Ratna Morjaria: Managing EHSQ Proactively Is Essential to Business

The theme for International Women’s Day 2020 is: #EachforEqual. Women are encouraged to “actively choose to challenge stereotypes, fight bias, broaden perceptions, improve situations and celebrate women’s achievements.”

Ratna Morjaria was chosen to be profiled for Intelex Technologies’ International Women’s Day 2020 coverage because she has a proven track record in both implementing and promoting continual improvement processes in the EHSQ space, as well as driving a positive attitude to change management, ESH leadership and continuous improvement across all levels within the organization.

Ratna Morjaria is a dedicated EHSQ professional with over 25 years’ experience in the industry. She is currently works for Corporate ESHQ responsible for Culture, ESH Databases and Compliance Audit Management. She is responsible for developing and driving one Evonik ESHQ culture through the implementation of environmental, safety and health & quality processes, practices and culture across all of Evonik’s sites globally through systems and behaviors. Having held senior positions at Evonik in both the UK and Germany for two decades and supported sites in all regions on an operational basis, she has a proven record of accomplishment in both implementing and promoting continual improvement processes in the EHSQ space, as well as driving positive attitude to change management, ESH leadership and continuous improvement across all levels within the organisation. Ratna has a Bachelor’s degree in Applied Chemistry as well as an MSc in Environmental Management, both from De Montfort University, UK.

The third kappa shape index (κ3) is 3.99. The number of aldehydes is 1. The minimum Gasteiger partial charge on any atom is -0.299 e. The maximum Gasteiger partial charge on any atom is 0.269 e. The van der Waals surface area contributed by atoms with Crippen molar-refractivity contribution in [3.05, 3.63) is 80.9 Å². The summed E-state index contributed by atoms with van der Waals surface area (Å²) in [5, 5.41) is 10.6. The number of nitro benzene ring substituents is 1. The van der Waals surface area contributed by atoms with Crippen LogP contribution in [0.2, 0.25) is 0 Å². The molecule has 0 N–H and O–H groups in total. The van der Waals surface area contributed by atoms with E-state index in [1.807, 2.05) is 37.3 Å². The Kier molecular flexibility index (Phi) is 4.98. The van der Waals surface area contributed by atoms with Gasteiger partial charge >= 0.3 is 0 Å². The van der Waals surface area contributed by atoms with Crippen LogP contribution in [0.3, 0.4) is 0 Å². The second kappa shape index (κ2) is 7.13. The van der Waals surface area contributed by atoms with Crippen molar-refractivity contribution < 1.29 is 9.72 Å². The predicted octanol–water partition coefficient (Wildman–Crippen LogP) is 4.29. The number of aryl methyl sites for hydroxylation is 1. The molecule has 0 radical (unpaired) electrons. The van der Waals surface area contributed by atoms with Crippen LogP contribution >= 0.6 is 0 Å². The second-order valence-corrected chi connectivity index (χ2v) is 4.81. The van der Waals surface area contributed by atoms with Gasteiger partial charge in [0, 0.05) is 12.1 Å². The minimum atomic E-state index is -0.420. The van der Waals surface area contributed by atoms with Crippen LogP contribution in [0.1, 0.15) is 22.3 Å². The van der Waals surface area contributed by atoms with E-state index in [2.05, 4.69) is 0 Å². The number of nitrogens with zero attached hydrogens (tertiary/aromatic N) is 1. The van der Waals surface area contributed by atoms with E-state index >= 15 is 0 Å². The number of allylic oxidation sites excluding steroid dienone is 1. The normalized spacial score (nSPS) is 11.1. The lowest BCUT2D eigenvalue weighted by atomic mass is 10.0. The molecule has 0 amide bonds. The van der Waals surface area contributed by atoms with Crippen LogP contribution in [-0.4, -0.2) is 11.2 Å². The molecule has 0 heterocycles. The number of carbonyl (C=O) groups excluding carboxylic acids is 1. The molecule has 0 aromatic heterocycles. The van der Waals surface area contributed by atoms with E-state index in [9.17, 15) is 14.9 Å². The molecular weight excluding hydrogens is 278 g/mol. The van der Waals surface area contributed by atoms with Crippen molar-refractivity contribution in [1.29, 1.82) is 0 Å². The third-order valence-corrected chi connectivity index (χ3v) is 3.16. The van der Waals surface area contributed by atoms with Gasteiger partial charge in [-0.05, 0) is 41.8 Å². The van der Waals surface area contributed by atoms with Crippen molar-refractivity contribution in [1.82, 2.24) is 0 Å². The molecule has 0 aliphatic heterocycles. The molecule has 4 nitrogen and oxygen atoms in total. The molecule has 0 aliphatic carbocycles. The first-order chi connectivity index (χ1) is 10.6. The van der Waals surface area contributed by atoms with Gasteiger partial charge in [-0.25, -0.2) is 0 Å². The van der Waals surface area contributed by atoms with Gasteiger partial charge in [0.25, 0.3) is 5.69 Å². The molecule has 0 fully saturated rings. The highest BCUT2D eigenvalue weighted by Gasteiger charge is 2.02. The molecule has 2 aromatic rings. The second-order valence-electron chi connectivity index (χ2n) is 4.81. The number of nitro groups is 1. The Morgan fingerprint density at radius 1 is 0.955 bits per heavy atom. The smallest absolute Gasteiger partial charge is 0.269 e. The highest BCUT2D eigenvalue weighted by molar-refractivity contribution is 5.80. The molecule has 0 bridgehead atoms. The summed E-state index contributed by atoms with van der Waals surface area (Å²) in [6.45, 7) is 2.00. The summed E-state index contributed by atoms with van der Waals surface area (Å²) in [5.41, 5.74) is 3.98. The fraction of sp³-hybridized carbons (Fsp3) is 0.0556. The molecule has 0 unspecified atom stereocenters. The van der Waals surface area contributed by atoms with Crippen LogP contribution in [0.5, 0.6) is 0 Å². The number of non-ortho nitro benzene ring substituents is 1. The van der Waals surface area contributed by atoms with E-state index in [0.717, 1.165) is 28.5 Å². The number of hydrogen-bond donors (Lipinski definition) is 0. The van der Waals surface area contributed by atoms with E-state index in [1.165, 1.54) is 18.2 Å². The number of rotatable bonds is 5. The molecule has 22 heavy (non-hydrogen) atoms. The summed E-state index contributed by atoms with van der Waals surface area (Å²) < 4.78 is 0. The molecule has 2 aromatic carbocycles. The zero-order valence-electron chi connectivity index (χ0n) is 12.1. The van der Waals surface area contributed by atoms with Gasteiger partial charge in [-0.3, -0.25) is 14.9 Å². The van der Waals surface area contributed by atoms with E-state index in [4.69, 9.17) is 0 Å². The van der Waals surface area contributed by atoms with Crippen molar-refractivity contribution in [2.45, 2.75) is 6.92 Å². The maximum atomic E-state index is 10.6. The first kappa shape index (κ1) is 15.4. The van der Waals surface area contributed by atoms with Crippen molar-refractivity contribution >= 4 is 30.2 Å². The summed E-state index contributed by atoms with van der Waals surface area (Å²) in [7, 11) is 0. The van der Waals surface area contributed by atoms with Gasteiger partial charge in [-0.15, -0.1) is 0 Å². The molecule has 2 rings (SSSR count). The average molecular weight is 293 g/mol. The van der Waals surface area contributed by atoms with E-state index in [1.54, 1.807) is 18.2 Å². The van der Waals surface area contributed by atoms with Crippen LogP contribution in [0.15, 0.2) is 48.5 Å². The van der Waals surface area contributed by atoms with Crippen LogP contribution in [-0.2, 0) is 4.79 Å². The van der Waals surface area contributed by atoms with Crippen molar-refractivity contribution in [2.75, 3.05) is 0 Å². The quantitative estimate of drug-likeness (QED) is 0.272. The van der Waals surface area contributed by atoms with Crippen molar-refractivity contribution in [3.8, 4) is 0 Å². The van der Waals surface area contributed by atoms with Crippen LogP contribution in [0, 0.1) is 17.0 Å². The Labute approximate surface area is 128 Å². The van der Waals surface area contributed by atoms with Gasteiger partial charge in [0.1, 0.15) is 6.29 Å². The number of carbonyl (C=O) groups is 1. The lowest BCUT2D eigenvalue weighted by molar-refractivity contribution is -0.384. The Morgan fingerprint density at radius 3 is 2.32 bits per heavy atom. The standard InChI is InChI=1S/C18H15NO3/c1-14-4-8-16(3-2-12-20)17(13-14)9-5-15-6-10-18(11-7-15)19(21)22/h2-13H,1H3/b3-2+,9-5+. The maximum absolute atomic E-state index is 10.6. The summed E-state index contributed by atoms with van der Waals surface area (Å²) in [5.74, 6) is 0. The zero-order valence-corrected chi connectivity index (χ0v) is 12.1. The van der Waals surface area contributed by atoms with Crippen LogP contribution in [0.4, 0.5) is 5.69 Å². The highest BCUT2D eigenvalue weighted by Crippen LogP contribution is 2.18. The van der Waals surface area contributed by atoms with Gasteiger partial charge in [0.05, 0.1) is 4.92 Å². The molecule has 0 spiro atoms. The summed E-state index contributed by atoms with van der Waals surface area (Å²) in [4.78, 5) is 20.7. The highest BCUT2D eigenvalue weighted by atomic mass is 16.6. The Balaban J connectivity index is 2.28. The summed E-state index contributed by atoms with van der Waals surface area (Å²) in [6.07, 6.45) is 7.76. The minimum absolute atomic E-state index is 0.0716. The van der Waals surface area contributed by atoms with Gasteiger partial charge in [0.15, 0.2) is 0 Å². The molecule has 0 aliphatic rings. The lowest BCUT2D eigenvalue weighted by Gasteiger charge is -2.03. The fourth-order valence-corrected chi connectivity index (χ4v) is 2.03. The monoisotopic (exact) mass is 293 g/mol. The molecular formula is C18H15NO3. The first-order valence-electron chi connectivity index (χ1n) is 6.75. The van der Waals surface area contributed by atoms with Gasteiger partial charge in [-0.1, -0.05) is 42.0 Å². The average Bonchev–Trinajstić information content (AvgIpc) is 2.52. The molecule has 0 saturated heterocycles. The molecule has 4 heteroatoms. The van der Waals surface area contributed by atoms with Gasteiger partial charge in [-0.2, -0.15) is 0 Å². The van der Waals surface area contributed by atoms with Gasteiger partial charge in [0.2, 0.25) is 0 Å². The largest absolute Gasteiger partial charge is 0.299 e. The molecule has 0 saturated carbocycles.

How did you end up in a career as an EHSQ professional? Was that always your goal or did it evolve over time?

Ratna Morjaria (RM): With my BSc in Applied Chemistry I started as a lab technician 25 years ago at a chemical plant. Having completed a year placement during my year in the water industry, I was actually asked to solve a problem we had with the effluent plant and work with the water authorities to ensure compliance. After resolving this issue, I became the Environmental and Quality Manager, taking responsibility for the implementation of ISO14001 whilst integrating this with the quality and safety standards.

Further to the acquisition I became ESHQ manager responsible for managing a team across two sites, Lower and Upper COMAH sites.

After the success of working closely in Germany, I then took on a role to look after global sites and cemented my career in supporting sites to manage EHSQ culture and enabling the experts to support continuous improvement.